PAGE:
[rspec-users] bad specs better than none?
aslak.hellesoy at gmail.com
Tue Feb 26 00:59:14 EST 2008
On Tue, Feb 26, 2008 at 3:18 AM, Giles Bowkett <gilesb at gmail.com> wrote:
> Hi - I've got a bunch of people using specs at a company. Everybody is
> writing specs, but people are not really practicing BDD. As in, the
> specs are there, but it doesn't go, write spec, write code, repeat. I
> recently came across 8 failing specs checked into svn; I think the
> plan was, I'll write the design as specs, and then implement the
> entire design to match. Obviously that's not really the way it should
Here is how I would deal with this (and have dealt with it in the past)
1) In your standup meeting (if you have one) say you have an obstacle,
and that it's failing specs in svn. Don't explain why it's an
obstacle, just say you'd like to discuss it with the other devs after
2) Explain that you can't check in more code because you can't know
whether your new code is any good. When something fails you can't know
for sure whether it's due to "old" or new failing specs.
3) Try to get everyone to understand the benefits of a green SCM and
the dangers of a red one. This can take days and weeks. Only then can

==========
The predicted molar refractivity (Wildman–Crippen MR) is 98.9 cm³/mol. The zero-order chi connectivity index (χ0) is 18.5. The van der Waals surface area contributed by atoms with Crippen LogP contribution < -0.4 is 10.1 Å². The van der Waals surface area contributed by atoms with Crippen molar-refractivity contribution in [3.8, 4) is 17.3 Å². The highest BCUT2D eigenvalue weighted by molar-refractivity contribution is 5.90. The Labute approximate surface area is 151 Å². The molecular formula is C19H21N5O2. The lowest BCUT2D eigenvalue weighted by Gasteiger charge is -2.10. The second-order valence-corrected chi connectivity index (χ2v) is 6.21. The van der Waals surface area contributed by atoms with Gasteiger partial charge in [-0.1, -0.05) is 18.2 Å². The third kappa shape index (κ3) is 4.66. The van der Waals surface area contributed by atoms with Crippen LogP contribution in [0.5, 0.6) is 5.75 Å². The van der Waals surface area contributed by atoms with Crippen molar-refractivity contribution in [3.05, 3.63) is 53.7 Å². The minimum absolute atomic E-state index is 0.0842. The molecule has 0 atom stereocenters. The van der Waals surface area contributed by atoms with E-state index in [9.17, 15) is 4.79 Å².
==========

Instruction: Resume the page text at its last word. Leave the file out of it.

you address the failing specs.
4) Set up Continuous Integration
5) Invest in some lamps and hook them up to your CI
> I also had to go into specs on a project I'm not working on, and found
> an unholy hive of database-accessing specs. It's disheartening.
> Basically, it's cargo cult development practices - using the "best
> practice" without actually understanding it.
What "best practice" are you referring to?
> Should I tell these people to throw away their specs? Should I train
> them in the BDD "spec first" cycle? What do you do when you have specs
> that are not really that useful? This is mostly Rails stuff; there's a
> lot of controller specs that duplicate model specs instead of stubbing
> out the behavior. It's driving me nuts but I have no idea what the
> solution is yet.
I don't know if your developers chose BDD/RSpec themselves (and got it
wrong) or if they were "assigned".
In any case, it sounds like there has been a lack of attention to
collective code ownership and staffing with appropriate skills.
Patience and pair programming would be my best suggestion. Have
someone who gets BDD (you?) pair with the whole team till they get it
too. And till they also get that they should fix bad code when they
> Giles Bowkett
> Blog: http://gilesbowkett.blogspot.com
> Portfolio: http://www.gilesgoatboy.org
> Tumblelog: http://giles.tumblr.com
> Podcast: http://hollywoodgrit.blogspot.com
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